My Atlanta glassblowing rebirth has been many years in the making, it now being over 30 years after I was first introduced to glassblowing way back in my college years. That is when I saw a professor creating his huge colorful signature pieces on the roof of the art house at Centre College in 1988. I was hooked, immediately.
Every chance I had while at Centre, I took a glassblowing class. I don’t know that anyone would have ever considered me artistic growing up, but for whatever reason, this was one artistic medium that I fell in love with.
After college, having graduated with a Psychology degree, and not really wanting to go back to school for a graduate degree, I opened by own studio, FireFly Glass, in Louisville, KY. Looking back, I realize now that I wasn’t nearly as proficient as I should have been to open my own studio, but going to work in front of a furnace every day isn’t the worst way to learn.
It didn’t take long to pick up the intricacies of working by myself in a hot glass studio, and I really enjoyed pushing my own limits and discovering what I could create on my own, without relying on anyone else’s help or assistance. Plus, I couldn’t afford to hire anyone!
But working by yourself can also be very limiting, and I didn’t get as much exposure to other artists as I would have liked, and now find myself looking for every opportunity that I can to watch other more talented artists work, and try to pick up a few of those skills I should have learned in my many years of experience.
Hot Glass Goes On Hold!
In my early to mid-30’s, I put my artistic ambitions on hold to spend more time at home with my young children, getting them to and from school and all of their assorted activities. But in 2017, those young children both went off to college, and it was no longer as important for me to be serving as PTA President or carpool coordinator!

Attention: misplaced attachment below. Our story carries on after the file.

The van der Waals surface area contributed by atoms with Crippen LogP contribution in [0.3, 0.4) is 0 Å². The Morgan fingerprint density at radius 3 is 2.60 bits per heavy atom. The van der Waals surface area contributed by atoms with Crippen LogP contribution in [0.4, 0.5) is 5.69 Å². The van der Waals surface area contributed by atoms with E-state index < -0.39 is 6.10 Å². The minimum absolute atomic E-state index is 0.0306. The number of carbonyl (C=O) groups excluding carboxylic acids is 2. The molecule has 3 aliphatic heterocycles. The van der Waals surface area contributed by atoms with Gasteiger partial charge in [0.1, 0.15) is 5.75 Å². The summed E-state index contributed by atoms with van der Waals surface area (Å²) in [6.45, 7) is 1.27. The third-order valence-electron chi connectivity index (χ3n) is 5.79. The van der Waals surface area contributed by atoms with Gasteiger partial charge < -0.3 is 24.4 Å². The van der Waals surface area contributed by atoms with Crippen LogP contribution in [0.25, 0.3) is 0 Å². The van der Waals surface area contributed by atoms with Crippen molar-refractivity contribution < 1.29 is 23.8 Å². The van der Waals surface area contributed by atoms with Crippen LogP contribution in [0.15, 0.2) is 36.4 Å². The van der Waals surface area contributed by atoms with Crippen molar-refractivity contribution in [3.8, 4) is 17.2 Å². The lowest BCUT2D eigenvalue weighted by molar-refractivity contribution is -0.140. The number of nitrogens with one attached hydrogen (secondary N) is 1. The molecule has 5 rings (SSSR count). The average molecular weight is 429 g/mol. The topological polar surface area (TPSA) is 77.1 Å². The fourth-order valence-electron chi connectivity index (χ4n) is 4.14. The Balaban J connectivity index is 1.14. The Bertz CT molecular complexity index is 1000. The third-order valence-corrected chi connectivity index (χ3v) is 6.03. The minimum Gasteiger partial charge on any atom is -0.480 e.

With a little more free time on my hands, I decided the time was right to get back into the glass blowing studio. My wife and I moved to Texas in 2017, and then to the Atlanta area in 2020 during the Great Pandemic, which meant that I was looking for a glassblowing studio in each location in which I would be able to (hopefully) rediscover some old glass skills from 15-20 years earlier.
Lucky me, I found a hot glass business just outside of downtown Atlanta that held classes, had a small gallery and even allowed a few local artists to rent some time! Perfect.
Except that the studio was close to an hour from my home, and my rental price seemed to magically continue to rise, to a point where it didn’t make sense to rent time when I could set up a hobby shop in my garage at home.
Life As A Blown Glass Hobbyist
About once a week, sometimes twice, sometimes not at all, I head to my garage and produce a very limited number of art glass pieces. At this point, given my focus on learning the many glass blowing skills I should have learned when I first started, that means I am not very productive, maybe only a handful of finished pieces a week! If I am making smaller objects, like pumpkins, drinking glasses or paperweights, I may end up with a few that I really like during one glassblowing session.
Now that I have the time to practice in my own garage, and occasionally attend a workshop with some really great glassblowers, I find that I have a greater range of possibilities than I did when I was blowing glass full time. I no longer have to worry about overhead or meeting gallery expectations, I simply choose what to make each and every day I fire up my equipment.
Now that I am settled in Atlanta, for the time being at least, I have started to update my website with a few pieces that I have on hand that are available for purchase. Or if someone prefers, we could probably work out a custom order as well, I aim to please!
I am aware that this website started out as a food blog, but I hope that you excuse me as I continue to add glassblowing content! If you are interested in seeing what kind of work I have available, just click over to my Glass For Sale page and I should have a good representation of what I have on hand.